The stress hormone cortisol is responsible for aspects of metabolism and visceral fat formation that are hypothesized to be linked to obesity. Cortisol directly and indirectly influences metabolism by stimulating lipolysis as well as gluconeogenesis, the breakdown of fat and creation of glucose respectively. By interacting with abdominal organs such as the liver and pancreas, cortisol also increases metabolism through downstream hormones, such as glucagon and epinephrine. Cortisol intersects a variety of pathways that influence the breakdown of sugar, making it an important target for metabolic studies.
This study investigates the correlation of mutations in proteins responsible for cortisol action in target tissues, individually and collectively, to clinical measurements of patients with obesity who are seeking or have already sought out bariatric surgery. DNA samples and clinical information were collected from patients of the Ellis Hospital Bariatric Care who were recruited for the study under the supervision of the Ellis Hospital Institutional Review Board. Genotyping of patient samples was done by performing allele specific-polymerase chain reactions (AS_PCR) which were then analyzed through agarose gel electrophoresis to look for single nucleotide polymorphisms (SNPs).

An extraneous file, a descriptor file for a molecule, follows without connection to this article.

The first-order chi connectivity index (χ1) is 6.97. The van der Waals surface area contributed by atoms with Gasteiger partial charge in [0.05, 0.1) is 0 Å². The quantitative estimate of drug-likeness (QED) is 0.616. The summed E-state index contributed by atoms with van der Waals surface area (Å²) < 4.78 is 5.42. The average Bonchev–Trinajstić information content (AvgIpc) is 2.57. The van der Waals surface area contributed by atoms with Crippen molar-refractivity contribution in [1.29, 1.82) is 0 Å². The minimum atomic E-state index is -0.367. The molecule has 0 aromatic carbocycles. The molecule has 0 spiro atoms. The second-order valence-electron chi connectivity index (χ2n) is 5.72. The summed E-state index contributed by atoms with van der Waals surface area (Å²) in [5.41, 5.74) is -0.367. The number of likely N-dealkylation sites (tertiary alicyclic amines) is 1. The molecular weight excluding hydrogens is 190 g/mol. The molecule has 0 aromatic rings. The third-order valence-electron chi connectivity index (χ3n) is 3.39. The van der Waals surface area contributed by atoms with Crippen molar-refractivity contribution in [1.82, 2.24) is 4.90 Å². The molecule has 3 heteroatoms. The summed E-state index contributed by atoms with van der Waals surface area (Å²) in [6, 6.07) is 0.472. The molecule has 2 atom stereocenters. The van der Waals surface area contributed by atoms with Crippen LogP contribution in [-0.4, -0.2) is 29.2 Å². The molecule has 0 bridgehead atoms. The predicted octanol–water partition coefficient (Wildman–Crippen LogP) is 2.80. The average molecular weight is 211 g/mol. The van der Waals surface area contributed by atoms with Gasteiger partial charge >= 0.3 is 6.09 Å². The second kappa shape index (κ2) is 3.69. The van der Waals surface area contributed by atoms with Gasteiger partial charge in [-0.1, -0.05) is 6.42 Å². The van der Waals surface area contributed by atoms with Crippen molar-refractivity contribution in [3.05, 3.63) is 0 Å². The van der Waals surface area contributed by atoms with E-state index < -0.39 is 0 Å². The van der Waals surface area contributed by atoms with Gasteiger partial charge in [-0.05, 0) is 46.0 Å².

It was found that the mutations throughout the glucocorticoid pathway are present at comparable rates in both the bariatric population and general population. Therefore, it cannot be concluded that there is an increase of mutations in the study population compared to the values for the general public found in literature.
There are strong correlations between a mutation in the glucocorticoid receptor (GR) and excess body weight. This mutation causes conversion of an aspartic acid to a serine (N363S) in the protein sequence which has previously been shown to cause increased sensitivity to cortisol. As more SNPs are analyzed in combination with each other, more conclusions may be drawn between SNPs and physiological parameters of the patients. High correlations may provide evidence that select bariatric surgeries may be more effective in patients with specific genotypes. If this is the case, bariatric surgery can adopt precision medicine that caters treatment to the patient.